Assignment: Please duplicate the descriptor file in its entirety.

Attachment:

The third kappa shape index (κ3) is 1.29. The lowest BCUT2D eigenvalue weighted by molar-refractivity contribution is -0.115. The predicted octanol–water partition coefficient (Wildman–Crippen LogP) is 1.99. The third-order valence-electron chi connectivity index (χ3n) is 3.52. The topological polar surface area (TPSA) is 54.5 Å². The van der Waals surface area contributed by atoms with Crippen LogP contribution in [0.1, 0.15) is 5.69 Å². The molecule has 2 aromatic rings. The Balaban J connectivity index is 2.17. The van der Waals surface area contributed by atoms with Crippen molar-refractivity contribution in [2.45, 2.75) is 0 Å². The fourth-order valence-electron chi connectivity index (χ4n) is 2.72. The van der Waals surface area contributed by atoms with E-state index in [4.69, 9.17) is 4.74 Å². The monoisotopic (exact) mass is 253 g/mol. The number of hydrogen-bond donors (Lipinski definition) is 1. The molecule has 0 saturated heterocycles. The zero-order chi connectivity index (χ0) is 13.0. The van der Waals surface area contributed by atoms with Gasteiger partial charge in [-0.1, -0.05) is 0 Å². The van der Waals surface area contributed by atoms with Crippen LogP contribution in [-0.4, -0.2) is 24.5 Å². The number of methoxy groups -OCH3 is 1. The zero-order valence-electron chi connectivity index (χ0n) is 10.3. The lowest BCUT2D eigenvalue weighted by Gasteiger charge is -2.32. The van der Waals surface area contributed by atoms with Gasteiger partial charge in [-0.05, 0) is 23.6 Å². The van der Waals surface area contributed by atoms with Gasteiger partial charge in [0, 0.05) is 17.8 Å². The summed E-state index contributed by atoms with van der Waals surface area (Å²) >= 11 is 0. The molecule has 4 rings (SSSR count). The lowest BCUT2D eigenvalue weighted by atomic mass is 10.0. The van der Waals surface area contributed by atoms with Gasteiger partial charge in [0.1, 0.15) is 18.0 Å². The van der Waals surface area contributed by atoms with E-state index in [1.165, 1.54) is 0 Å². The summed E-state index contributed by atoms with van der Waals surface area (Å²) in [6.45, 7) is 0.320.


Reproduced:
The third kappa shape index (κ3) is 1.29. The lowest BCUT2D eigenvalue weighted by molar-refractivity contribution is -0.115. The predicted octanol–water partition coefficient (Wildman–Crippen LogP) is 1.99. The third-order valence-electron chi connectivity index (χ3n) is 3.52. The topological polar surface area (TPSA) is 54.5 Å². The van der Waals surface area contributed by atoms with Crippen LogP contribution in [0.1, 0.15) is 5.69 Å². The molecule has 2 aromatic rings. The Balaban J connectivity index is 2.17. The van der Waals surface area contributed by atoms with Crippen molar-refractivity contribution in [2.45, 2.75) is 0 Å². The fourth-order valence-electron chi connectivity index (χ4n) is 2.72. The van der Waals surface area contributed by atoms with E-state index in [4.69, 9.17) is 4.74 Å². The monoisotopic (exact) mass is 253 g/mol. The number of hydrogen-bond donors (Lipinski definition) is 1. The molecule has 0 saturated heterocycles. The zero-order chi connectivity index (χ0) is 13.0. The van der Waals surface area contributed by atoms with Gasteiger partial charge in [-0.1, -0.05) is 0 Å². The van der Waals surface area contributed by atoms with Crippen LogP contribution in [-0.4, -0.2) is 24.5 Å². The number of methoxy groups -OCH3 is 1. The zero-order valence-electron chi connectivity index (χ0n) is 10.3. The lowest BCUT2D eigenvalue weighted by Gasteiger charge is -2.32. The van der Waals surface area contributed by atoms with Gasteiger partial charge in [-0.05, 0) is 23.6 Å². The van der Waals surface area contributed by atoms with Gasteiger partial charge in [0, 0.05) is 17.8 Å². The summed E-state index contributed by atoms with van der Waals surface area (Å²) >= 11 is 0. The molecule has 4 rings (SSSR count). The lowest BCUT2D eigenvalue weighted by atomic mass is 10.0. The van der Waals surface area contributed by atoms with Gasteiger partial charge in [0.1, 0.15) is 18.0 Å². The van der Waals surface area contributed by atoms with E-state index in [1.165, 1.54) is 0 Å². The summed E-state index contributed by atoms with van der Waals surface area (Å²) in [6.45, 7) is 0.320.